… or why simply replacing LockWindowUpdate by WM_SETREDRAW is not that straightforward.
As you know, when you want to avoid flickering or multiple partial redraws of your Forms, during a flurry of updates for instance, even though it is very tempting, you must not use LockWindowUpdate. The Windows documentation has been updated from the days when it practically enticed people into using this API call for this wrong purpose and Raymond Chen has explained in detail why:
What does LockWindowUpdate do?
With what operations is LockWindowUpdate meant to be used?
With what operations is LockWindowUpdate not meant to be used?
Final remarks on LockWindowUpdate
Now, just replacing
SendMessage(MyForm.Handle, WM_SETREDRAW, 0, 0) on the whole Form is not the solution either. Even though I’ve seen it recommended here or there.
Oh, it does a good job at preventing any painting on the Form, and if drawing is re-enabled quickly enough, there is little chance to cause the problem we’ll see below.
Simulate a long calculation that coincides with some visible UI changes.
Create a new VCL Forms application and put 2 Buttons on the Main Form.
In the 1st ButtonClick handler, paste the following code:
procedure TForm1.Button1Click(Sender: TObject); begin Button1.Width := Button1.Width*2; Repaint; sleep(2000); Button1.Width := Button1.Width div 2; Repaint; end;
If you click the button, its size changes, the application stays unresponsive for 2 s (lengthy processing without a background thread) then everything is back to normal. If you click on the Form while it is “frozen” nothing happens unless you have an onClick event, or try to move the Form for instance, and in that case the event action is executed after the Form is unfrozen, when message processing can resume and handle the backlog.
Now, if you don’t want the UI changes to be visible.
You can wrap all that code with WM_SETREDRAW (like you’d be tempted to do with LockWindoUpdate):
procedure TForm1.Button1Click(Sender: TObject); begin SendMessage(Handle, WM_SETREDRAW, Ord(False), 0); try Button1.Width := Button1.Width*2; Repaint; sleep(2000); Button1.Width := Button1.Width div 2; Repaint; finally SendMessage(Handle, WM_SETREDRAW, Ord(True), 0); end; end;
Try it again. Seems good, the button size does not appear to change. But, wait!
Try to click anywhere on the form while it is “busy”.
Oops! Clicked through it, like it did not even exist!
It’s even more obvious when the form is above the Delphi editor: as soon as you click the button, the cursor changes from the regular Arrow pointer to the text IBeam.
Try with Notepad.
In case you’d believe it is some defect special to the VCL Forms, you can try and paste the following code in the 2nd Button OnClick handler. It opens Notepad for a new text document, prevents redrawing on it for 3s then re-enables it.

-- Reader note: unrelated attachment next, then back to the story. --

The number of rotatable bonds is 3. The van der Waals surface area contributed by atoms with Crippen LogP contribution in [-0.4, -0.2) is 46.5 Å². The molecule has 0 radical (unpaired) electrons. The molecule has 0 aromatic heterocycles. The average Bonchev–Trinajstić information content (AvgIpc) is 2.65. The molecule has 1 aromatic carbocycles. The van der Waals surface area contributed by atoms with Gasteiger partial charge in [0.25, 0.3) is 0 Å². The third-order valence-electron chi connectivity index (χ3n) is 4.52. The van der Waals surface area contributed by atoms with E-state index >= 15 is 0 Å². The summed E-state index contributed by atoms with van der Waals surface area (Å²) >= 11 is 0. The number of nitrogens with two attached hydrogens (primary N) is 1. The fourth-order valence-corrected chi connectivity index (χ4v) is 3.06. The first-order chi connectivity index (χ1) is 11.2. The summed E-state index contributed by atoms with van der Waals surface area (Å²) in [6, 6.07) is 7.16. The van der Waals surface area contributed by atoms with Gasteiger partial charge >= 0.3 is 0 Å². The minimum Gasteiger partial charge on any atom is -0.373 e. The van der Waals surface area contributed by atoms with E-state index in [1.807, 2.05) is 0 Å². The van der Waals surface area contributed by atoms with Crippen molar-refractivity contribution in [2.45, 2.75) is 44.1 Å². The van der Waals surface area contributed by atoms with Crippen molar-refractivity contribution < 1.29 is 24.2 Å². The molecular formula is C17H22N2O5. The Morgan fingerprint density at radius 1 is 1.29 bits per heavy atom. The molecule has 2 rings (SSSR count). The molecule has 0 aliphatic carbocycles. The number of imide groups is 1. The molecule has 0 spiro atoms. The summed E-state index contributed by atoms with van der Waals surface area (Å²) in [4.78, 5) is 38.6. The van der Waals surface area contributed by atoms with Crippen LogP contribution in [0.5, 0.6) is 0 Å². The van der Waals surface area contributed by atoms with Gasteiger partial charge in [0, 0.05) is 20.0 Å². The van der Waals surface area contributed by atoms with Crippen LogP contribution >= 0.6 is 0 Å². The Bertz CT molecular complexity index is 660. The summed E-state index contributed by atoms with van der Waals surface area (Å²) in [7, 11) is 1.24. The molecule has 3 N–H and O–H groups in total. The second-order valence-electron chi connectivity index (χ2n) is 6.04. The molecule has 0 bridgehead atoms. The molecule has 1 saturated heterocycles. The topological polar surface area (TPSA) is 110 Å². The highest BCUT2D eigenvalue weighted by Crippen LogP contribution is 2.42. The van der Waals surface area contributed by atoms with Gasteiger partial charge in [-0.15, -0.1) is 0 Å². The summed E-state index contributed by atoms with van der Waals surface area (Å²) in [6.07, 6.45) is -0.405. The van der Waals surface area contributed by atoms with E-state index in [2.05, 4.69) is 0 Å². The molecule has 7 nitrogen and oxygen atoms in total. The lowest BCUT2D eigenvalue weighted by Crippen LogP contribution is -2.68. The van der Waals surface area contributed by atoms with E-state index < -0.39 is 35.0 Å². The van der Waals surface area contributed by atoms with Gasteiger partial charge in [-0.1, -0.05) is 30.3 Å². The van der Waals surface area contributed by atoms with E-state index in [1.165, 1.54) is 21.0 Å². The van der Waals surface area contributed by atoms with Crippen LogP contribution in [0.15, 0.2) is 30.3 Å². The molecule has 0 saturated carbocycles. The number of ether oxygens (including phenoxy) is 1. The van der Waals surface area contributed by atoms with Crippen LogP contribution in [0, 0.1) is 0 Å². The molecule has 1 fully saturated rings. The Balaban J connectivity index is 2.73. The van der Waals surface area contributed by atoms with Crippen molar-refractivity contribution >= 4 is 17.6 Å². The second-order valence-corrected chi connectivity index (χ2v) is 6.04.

Note: If the window title is different (non English Windows…), you may have to adapt the 2nd FindWindow parameter or use an empty string.
procedure TForm1.Button2Click(Sender: TObject); var h: THandle; begin ShellExecute(Handle, nil, 'Notepad.exe', '','', SW_SHOWNORMAL); sleep(100); // you may have to change the default title in non English Win7 or put '' h := FindWindow('Notepad', 'Untitled - Notepad'); if IsWindow(h) then begin SendMessage(h, WM_SETREDRAW, Ord(False), 0); try sleep(3000); finally SendMessage(h, WM_SETREDRAW, Ord(True), 0); end; end; end;
Try to click anywhere on the Notepad window when it is “locked”, you’ll get right through it just as well!
What if you need to prevent drawing on the Form while doing some processing?
As it is very rare that the UI controls subject to unwanted drawing are directly placed on the Form, the easiest solution is to prevent drawing for the utmost parent, very often a Panel or a Tab/PageControl (the ClientWindow would not work).
And if you don’t have a master parent, you can always insert a Panel with alClient as a main container between the Form and the rest of the controls.
Useful tip: Contrary to DisableControls/EnableControls for the DataSets, WM_SETREDRAW does not care about nested calls, it does not matter how many times you call WM_SETREDRAW False (although avoiding sending unnecessary messages flying around is always desirable). You just have to guarantee that you’ll call WM_SETREDRAW True when you are done with your updates.
Why do we have this strange behavior?
Practically, WM_SETREDRAW default behavior is for the Window receiving it to disappear, but without causing the screen to be refreshed to show what’s behind. We are left with a “ghost” painting of the current Window, and is truly very static indeed.
It has been explained, sort of, by Raymond Chen in a very recent post:
There’s a default implementation for WM_SETREDRAW, but you might be able to do better